Become a school governor

The role of the school governor is demanding but very rewarding and is a good way to give back to your local community.  School governing bodies are responsible for working with the school to ensure that it delivers a good quality education. Together with the head teacher, who is responsible for day-to-day management, they set the school's aims and policies.

See the Essex County Council website for current vacancies and how to apply

Who can be a school governor?

You don't have to have children at the school to be a governor. However, you do have to be over 18, and pass a formal check for your suitability to be within a school.  No specific qualifications are required but there are certain expectations. What's really important is that you have energy, enthusiasm, time and a real desire to help provide children with the best possible education.
 
Governors come from all sections of the community, and all walks of life. They can be parents, staff at the school, residents in the locality or representatives of local churches or businesses. It is important that you can work as part of a team, and can give commitment to the school.
 
There are usually, depending on the size of the school, between 9 - 20 people who make up the governing body. Advice, support and training for the role is given by the council. Some governors are elected by parents, some are appointed by the governing body itself, the local authority or local churches. This ensures governing bodies reflect the communities they serve.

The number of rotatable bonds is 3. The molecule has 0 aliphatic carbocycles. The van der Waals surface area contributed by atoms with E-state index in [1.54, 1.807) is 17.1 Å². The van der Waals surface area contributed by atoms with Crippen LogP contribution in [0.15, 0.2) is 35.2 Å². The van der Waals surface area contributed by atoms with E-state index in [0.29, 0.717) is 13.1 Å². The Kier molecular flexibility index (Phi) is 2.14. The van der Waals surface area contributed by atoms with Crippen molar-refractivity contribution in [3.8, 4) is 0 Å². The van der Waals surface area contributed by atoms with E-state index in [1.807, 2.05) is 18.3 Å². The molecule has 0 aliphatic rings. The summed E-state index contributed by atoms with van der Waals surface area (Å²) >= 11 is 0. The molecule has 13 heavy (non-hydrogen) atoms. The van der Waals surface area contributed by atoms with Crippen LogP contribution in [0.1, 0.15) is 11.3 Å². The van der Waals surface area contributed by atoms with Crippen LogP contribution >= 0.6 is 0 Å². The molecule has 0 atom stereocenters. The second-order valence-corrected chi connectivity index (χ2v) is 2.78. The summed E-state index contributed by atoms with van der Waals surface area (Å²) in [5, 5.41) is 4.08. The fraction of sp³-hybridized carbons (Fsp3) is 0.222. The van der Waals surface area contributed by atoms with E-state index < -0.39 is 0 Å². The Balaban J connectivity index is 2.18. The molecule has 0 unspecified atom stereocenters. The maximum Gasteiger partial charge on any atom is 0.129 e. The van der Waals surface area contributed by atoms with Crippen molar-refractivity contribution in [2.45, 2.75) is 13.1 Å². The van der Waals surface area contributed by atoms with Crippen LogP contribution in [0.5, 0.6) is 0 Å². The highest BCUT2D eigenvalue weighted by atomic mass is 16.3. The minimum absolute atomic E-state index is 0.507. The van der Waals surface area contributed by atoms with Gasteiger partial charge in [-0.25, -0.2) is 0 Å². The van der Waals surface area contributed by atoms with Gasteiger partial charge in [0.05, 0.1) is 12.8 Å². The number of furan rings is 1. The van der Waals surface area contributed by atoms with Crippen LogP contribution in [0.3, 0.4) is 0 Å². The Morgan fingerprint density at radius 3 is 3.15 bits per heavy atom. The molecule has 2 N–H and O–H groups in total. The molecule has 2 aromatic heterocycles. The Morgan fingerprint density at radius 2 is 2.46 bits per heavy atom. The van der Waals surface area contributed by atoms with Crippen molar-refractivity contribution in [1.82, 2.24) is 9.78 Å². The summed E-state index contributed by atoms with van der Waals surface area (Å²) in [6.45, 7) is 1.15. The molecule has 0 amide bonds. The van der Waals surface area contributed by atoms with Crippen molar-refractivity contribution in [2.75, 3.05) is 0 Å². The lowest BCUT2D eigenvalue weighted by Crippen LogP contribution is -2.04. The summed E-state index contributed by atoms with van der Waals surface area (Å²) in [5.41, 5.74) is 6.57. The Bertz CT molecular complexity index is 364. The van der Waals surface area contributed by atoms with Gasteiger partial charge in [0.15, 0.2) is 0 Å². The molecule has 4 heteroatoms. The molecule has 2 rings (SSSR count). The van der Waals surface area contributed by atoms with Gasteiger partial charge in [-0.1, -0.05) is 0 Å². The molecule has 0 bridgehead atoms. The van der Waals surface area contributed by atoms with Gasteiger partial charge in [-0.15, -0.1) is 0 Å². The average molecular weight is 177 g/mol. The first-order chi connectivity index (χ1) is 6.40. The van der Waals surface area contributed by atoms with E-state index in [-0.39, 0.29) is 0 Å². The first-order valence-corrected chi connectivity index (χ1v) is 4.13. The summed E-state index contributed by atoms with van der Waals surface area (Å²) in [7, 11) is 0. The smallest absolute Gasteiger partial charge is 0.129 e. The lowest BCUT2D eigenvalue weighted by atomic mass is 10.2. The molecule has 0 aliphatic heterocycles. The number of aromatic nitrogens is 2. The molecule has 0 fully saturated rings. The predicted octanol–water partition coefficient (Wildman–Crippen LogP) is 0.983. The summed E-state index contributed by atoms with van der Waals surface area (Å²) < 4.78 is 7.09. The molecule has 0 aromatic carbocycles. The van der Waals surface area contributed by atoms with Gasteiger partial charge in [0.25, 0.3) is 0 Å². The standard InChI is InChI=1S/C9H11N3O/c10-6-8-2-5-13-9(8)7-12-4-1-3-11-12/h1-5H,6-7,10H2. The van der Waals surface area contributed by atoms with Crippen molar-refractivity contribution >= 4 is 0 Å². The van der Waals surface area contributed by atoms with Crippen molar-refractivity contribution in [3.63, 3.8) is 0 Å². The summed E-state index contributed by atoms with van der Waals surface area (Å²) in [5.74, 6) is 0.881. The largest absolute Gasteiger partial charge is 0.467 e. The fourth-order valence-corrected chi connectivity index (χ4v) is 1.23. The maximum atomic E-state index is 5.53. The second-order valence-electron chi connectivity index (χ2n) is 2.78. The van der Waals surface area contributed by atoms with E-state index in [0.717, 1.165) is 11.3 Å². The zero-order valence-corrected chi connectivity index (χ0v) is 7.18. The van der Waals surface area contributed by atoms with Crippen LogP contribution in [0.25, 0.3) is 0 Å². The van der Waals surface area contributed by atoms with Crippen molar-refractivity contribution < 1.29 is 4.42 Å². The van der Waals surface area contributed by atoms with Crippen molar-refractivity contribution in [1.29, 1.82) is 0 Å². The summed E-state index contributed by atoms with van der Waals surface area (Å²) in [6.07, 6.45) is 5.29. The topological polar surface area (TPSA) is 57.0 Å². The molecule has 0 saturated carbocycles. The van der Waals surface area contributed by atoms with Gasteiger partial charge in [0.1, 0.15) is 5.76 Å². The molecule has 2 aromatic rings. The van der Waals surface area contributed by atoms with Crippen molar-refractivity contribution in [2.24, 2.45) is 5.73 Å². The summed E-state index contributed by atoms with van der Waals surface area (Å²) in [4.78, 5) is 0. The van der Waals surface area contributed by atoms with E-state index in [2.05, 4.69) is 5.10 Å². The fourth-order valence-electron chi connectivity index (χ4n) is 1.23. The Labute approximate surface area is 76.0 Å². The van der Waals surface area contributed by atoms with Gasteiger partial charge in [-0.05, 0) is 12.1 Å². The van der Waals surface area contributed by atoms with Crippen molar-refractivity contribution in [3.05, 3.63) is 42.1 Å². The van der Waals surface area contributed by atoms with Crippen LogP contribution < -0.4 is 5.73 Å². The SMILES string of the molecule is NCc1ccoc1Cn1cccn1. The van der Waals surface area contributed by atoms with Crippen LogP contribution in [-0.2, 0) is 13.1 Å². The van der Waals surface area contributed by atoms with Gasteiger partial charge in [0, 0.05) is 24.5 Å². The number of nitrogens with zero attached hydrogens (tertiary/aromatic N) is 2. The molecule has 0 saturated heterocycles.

If you want to help your local school in a really effective way, you should consider becoming a school governor.

The governing body is responsible for working strategically with the school to ensure the delivery of high quality education and is vital to a school's success.

A school governor has three main roles:

  • To provide strategic direction for the school
  • To act as a critical friend to the head teacher
  • To ensure accountability

They also carry out a number of other important duties which include:

  • Determining how the school's budget is spent
  • The appointing and dismissing of staff
  • Hearing appeals and grievances
  • Forming policy on the school's curriculum and collective worship
  • Setting standards for pupils' behaviour and discipline
  • Making sure school buildings are welcoming and safe
  • Setting and monitoring the school's aims and policies  

Information is also provided to help you, or advice and support if you are already a school governor or clerk

Last updated on: 31/01/2017 - 10:29